Aston Martin & Mercedes


Aston Martin’s new deal with Mercedes will secure the company’s future for the next 100 years.

That was the view of Aston Martin regional manager Neil Slade who was speaking as the new DB11 model was unveiled for the first time in the Middle East.

Speaking at the Aston Martin showroom in Dubai, he said: “We want to be here for the next 100 years. Aston Martin has been bankrupt seven times in the last 100 years, we don’t want to be bankrupt again.”

The DB11, which received its worldwide debut in Geneva on March 1, is the first result of the collaboration between the iconic British car company and Daimler-Mercedes. The new model has the GT fitted with Mercedes state-of-the-art electronic hardware and satellite navigation system.

“The partnership is going really well and that means all the electronic architecture in the car now comes from them,” said Slade.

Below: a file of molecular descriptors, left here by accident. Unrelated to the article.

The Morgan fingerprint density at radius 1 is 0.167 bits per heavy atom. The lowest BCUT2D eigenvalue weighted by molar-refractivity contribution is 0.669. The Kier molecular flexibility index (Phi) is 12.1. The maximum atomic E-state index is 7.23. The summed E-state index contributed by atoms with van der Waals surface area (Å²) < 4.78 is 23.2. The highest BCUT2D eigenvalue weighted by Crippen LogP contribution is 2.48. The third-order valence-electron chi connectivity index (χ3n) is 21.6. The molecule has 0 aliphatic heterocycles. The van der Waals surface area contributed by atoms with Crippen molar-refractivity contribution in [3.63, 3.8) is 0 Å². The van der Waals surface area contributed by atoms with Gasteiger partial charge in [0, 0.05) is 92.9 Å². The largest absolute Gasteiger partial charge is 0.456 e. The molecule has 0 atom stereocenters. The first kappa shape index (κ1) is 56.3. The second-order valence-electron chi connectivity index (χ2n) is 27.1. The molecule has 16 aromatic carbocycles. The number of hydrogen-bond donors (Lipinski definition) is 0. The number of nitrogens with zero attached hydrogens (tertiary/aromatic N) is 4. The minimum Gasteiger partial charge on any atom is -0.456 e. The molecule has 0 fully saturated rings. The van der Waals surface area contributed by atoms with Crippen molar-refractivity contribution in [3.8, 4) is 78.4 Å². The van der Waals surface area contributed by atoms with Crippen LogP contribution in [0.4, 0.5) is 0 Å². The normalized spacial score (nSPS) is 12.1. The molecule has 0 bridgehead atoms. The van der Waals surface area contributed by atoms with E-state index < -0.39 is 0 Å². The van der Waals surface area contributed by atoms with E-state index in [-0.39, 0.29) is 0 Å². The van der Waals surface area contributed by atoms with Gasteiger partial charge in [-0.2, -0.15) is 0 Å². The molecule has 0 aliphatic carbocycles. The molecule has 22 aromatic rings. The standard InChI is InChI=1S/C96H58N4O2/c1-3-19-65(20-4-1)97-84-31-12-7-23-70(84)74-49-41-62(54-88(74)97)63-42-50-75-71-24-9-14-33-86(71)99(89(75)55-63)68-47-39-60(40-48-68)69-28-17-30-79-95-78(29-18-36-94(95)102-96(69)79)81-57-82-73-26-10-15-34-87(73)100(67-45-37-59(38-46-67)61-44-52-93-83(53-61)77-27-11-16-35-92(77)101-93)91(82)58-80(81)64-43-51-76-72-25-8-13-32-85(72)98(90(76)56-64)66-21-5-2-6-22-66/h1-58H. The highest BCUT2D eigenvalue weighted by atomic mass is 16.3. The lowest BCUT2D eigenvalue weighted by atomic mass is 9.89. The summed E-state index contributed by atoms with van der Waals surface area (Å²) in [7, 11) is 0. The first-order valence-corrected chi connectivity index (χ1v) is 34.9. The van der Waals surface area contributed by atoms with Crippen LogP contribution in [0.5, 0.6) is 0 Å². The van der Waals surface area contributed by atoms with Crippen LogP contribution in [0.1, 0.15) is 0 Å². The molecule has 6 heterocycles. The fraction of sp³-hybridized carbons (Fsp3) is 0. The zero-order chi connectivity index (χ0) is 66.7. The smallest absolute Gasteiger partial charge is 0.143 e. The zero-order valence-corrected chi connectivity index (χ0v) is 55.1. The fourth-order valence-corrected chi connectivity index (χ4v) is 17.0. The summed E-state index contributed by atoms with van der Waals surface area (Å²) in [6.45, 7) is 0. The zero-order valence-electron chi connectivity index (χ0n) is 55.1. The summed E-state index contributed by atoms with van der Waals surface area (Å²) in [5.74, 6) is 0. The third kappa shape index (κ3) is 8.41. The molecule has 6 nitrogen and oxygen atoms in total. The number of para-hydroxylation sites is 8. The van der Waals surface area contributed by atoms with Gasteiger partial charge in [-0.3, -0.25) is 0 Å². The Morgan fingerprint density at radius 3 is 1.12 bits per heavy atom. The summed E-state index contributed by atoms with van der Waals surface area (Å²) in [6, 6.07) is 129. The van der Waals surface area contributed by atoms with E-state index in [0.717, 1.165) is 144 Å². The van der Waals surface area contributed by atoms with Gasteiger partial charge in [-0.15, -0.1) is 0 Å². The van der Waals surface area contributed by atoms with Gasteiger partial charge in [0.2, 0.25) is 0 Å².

“We’ll be collaborating with Daimler-Benz to introduce V8 engines in a new line of products like the DBX crossover.”

He was speaking about Aston Martin’s new wild card concept car, which was unveiled at the Geneva Motor Show. The new model is the first product launched under the company’s Second Century plan.

And Slade said: “It’s the launchpad for the future of Aston Martin. It’s our Kingpin.”

The new generation of Second Century planned cars, spearheaded by the DB11, are part of the car makers efforts to diversify their product range. Slade was quick to point out that the DB11 is not simply a slighter better DB10, which was famously used in the last James Bond movie Spectre.

One customer, who had just spent £154,900 (Dhs807,000) on the new model, said it wasn’t the Bond factor that swung it for them but the car’s “feminine lines and big hips”.

“It has much more feminine appeal than other sports cars which are too stiff. This is a completely different machine,” she said.

Slade said the company has already taken 1,000 orders for the car. He said the coupe is typical of the Aston Martin brand and bears the DB badge, named after the company’s former owner before ownership changed hands in the the 1970s.